N: Yeah, that's pretty much our musical vision. We want to have a powerful Gibson-Marshall sound. I guess DMZ was another band that influenced us a lot in the beginning, too, because of the way they took old garage stuff and crunched it up a little bit with Marshalls and Gibsons. So that's always been the way we wanted to sound.
K: You're definitely a far cry from some of those garage bands that are playing Farfisas through AC-30s!
N: We had a guy [Frank Minarik] playing Farfisa for awhile in the lineup. But you can't really hear it that well! He just kinda got buried...just more equipment to move!
K: Being a big Dolls and Heartbreakers and Johnny Thunders fan, I gotta ask you, what was it like working with Johnny in the studio on "Beyond the Valley of the Dolls?"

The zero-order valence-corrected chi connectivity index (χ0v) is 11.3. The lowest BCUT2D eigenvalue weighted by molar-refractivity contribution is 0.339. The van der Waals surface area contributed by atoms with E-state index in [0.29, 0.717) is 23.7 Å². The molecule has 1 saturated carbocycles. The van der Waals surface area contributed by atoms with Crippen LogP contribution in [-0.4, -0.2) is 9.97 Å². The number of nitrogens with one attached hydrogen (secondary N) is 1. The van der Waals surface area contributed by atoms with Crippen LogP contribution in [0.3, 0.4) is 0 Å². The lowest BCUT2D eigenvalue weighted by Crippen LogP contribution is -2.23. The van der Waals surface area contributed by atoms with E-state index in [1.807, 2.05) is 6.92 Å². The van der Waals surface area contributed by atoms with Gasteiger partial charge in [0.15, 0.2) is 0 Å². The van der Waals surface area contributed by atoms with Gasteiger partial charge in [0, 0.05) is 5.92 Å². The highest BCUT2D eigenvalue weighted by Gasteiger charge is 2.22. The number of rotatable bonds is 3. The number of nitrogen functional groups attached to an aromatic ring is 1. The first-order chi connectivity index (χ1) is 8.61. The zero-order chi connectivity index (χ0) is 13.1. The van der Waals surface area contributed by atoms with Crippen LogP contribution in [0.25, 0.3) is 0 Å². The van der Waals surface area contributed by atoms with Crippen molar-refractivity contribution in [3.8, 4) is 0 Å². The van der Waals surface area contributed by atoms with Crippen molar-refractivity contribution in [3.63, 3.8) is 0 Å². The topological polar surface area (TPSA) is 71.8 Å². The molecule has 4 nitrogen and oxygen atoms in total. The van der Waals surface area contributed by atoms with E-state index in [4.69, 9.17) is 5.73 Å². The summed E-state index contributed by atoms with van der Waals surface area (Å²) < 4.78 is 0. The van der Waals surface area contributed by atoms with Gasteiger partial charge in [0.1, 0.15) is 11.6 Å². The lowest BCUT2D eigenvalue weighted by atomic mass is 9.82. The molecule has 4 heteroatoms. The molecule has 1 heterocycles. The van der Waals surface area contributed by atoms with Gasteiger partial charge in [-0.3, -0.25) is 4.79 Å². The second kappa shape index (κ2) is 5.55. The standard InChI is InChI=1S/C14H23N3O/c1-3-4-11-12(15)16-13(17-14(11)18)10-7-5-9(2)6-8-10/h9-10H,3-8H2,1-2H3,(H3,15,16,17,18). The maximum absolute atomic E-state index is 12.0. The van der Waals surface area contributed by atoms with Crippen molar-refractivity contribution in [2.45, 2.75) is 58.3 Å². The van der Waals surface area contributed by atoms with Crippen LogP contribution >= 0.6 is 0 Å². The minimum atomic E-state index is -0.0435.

N: It was fun. It was really cool. He was living in Stockholm at the time, so it was quite easy. We just drove out to the Stockholm suburb where he lived and picked him up and drove him to the studio. It was cool. He was off drugs, it looked like at the time. He wasn't exactly friendly, because that's not the kind of person that he was. He didn't say that much, but he said something to the effect that, "Ah, this is a pretty good song. This is a pretty cool-sounding recording." So I guess he was in a good mood.
K: You got a pretty good solo out of him.
N: It was just fantastic to sit there in the control room and watch him do it. It was only two takes, I think. He said, "Well, you got two to choose from now. That's it. I'm not doing anymore." We had about nine different amps in the studio and he rejected all of them! "Ahhh! I can't play this one! Can't play that one! Can't play this one!" Luckily, there was an old Ampeg standing in some corner of the studio that belonged to the studio, and luckily he accepted that.
K: Are you guys still working day jobs?